Sunday, July 18, 2010

We like it, but we don't.

A while back I got a very exciting email from a schoolbook publisher asking me whether I would like to do some illustrations for them. I agreed to draw a couple of sketches for them to judge. I know, you're not supposed to do work for someone without getting paid, even if it's just previews. Thing is, I really really wanted this job. Illustrating schoolbooks, can you imagine? So many children would grow up with my drawings.

The publisher emailed me sample poems and texts from the future schoolbook. Unfortunately, after I sent in my first proposition, they replied with a list of changes which would require me to start over completely (at the same time, they said they liked the drawing very much. It just wasn't quite right, and could I try another style, and perhaps change the colours, and not have so many lines in it?).

With two jobs, I don't exactly have time right now to draw something over and over again when I'm not getting paid for it. But I had an idea for another poem from the batch, and since the publisher left me the choice of trying a new illustration instead of redoing the first one, I did just that.

I sent in a rough sketch (as per their directions). The reply was a laconic and worrying: "It's very nice." I sent in the finished illustration a couple of days later.

That was two weeks ago. I didn't get a reply, and I don't think I should expect one. Therefore, here are the rejected illustrations.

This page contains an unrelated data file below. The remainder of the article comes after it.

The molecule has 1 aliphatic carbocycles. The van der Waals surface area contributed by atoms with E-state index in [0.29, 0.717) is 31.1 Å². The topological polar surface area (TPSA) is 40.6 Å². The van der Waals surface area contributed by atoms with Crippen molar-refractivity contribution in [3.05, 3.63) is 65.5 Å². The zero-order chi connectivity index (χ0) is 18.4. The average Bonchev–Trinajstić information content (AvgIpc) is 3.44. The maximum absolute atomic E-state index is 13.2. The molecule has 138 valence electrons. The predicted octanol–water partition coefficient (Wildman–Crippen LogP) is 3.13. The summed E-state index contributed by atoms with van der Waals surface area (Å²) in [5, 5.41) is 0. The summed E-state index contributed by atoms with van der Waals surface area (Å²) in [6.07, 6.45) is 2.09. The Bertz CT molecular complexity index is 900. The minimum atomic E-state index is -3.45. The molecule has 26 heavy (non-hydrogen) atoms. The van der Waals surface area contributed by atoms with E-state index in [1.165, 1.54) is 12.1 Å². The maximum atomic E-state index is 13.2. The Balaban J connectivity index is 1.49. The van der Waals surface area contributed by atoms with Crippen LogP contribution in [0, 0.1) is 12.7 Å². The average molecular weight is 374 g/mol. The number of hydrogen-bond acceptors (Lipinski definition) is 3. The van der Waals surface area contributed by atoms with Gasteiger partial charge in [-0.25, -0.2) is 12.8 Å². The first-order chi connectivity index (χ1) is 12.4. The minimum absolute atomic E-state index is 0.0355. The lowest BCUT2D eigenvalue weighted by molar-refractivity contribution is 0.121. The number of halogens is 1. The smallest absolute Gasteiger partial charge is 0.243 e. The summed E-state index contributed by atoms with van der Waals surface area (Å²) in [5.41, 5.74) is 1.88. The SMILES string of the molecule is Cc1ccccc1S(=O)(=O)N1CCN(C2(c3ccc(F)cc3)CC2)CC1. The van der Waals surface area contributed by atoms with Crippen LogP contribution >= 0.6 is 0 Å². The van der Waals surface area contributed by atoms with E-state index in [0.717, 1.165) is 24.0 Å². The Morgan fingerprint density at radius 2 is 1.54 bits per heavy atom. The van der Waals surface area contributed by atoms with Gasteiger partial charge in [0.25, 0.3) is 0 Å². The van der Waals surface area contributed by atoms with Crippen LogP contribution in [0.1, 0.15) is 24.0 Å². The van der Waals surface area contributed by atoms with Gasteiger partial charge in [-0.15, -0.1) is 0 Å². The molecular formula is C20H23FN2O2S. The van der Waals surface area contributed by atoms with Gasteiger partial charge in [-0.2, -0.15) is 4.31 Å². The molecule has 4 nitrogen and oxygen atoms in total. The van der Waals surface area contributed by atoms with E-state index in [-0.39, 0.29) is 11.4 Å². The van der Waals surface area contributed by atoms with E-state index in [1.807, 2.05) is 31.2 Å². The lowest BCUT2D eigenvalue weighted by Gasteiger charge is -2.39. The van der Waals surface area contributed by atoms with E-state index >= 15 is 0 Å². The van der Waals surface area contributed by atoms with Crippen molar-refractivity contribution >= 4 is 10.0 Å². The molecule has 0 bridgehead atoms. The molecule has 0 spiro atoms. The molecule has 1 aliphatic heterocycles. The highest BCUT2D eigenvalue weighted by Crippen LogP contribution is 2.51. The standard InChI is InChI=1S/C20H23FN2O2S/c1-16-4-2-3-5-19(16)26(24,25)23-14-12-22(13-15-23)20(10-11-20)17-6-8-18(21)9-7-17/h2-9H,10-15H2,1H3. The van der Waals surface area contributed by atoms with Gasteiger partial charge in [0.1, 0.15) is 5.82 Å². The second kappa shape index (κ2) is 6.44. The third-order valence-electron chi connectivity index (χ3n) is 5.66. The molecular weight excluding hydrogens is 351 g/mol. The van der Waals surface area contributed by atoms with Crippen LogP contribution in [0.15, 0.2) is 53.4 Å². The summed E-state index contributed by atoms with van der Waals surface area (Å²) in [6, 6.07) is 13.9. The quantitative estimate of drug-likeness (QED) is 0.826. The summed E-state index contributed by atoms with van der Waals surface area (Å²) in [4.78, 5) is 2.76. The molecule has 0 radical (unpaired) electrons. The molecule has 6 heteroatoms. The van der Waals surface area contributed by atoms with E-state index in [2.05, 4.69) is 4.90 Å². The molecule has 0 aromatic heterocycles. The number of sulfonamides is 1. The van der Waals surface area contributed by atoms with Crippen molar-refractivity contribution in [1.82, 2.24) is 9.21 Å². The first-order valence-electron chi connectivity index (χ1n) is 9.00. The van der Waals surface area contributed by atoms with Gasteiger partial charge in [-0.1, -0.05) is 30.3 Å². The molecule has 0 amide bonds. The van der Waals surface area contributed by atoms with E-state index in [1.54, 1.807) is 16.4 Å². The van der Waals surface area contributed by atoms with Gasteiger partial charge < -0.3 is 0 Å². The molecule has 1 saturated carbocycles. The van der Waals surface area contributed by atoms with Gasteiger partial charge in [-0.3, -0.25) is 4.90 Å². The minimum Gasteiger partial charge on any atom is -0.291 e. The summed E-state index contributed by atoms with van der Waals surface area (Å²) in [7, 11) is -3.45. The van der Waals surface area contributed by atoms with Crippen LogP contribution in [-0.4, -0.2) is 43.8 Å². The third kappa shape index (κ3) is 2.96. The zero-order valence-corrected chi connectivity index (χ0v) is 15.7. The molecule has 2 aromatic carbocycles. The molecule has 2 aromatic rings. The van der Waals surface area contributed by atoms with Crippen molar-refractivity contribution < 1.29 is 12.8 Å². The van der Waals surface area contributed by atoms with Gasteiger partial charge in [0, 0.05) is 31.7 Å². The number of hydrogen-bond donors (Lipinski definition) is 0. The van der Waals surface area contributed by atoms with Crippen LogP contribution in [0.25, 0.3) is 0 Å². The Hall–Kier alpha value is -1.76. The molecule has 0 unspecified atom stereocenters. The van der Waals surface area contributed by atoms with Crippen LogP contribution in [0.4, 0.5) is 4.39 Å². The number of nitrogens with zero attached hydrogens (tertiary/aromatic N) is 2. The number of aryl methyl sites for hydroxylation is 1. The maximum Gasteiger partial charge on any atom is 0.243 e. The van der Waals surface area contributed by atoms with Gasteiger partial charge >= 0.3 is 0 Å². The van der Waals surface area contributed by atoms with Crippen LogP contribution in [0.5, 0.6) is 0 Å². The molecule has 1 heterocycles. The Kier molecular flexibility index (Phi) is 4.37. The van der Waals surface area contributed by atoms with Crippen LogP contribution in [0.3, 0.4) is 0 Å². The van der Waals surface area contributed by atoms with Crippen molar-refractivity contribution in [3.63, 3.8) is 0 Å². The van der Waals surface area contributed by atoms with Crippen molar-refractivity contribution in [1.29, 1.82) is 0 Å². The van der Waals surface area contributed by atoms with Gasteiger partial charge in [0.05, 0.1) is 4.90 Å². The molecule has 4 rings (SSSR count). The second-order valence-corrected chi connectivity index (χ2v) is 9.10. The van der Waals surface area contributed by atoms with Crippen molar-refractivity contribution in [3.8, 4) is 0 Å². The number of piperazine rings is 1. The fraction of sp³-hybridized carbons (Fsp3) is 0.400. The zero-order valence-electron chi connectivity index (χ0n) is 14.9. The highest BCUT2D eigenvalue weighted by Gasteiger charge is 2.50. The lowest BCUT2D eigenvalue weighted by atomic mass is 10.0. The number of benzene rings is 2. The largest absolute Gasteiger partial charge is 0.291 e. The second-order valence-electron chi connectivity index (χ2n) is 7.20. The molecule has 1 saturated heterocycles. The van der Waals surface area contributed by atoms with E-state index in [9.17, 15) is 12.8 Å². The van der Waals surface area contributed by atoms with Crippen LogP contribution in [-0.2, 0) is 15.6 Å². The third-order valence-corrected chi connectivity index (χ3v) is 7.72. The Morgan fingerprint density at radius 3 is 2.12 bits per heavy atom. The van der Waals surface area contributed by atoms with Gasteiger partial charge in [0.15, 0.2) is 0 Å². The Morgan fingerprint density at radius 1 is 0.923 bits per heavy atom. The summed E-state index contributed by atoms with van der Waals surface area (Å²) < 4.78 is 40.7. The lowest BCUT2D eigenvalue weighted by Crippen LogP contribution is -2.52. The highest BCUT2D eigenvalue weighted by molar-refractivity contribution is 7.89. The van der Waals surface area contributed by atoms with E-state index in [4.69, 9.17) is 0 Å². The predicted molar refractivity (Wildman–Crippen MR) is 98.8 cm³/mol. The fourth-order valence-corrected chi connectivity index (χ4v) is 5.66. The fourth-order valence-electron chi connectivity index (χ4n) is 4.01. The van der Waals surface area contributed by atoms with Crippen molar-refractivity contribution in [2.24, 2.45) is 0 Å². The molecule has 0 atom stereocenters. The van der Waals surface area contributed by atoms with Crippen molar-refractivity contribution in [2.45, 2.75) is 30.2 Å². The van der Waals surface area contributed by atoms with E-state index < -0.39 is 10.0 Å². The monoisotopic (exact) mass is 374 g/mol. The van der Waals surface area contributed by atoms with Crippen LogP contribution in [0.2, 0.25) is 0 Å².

The mine


It's a funny thing. Many of their comments to the first illustration were about how dark it was, how the colours were sad and not bright enough.* I had a vivid flashback to an art class some twenty years ago, when the teacher looked at my painting of 'Summer' and asked "But why is everything so sad?"

I tried twice more to paint something 'happier'. Couldn't do it. Of course, that was also the same teacher who claimed real artists never made pencil sketches first, so what did he know, huh?

Either way my self-esteem isn't quite sure what to do with itself right now.

* It's supposed to be a drawing of a mysterious and legendary mine. I was purposely staying as far away as possible from rainbow glows and sparkly lanterns, which would have annoyed Seven-Year-Old-Me to no end, but I suppose that was a mistake.


  1. I can see why the cave image is considered 'sad':
    The cave image is very droopy and covered in snow, which is cold and makes most people miserable. The stalactites resemble frozen tears, given the overall cold-ness of the picture. The timbers are not at square angles denoting either erecting in haste or left to neglect. Overall the amount of 'negative emotion' visuals is larger than the number of 'positive emotion' visuals resulting in a 'sad' picture.

    Personally I like the picture, but I can understand why people think it is sad.

  2. That's fine, but it's supposed to be a picture of an underground place- a dark salt mine. How happy can that be?

    I thought it was mysterious rather than sad, but that's just me.


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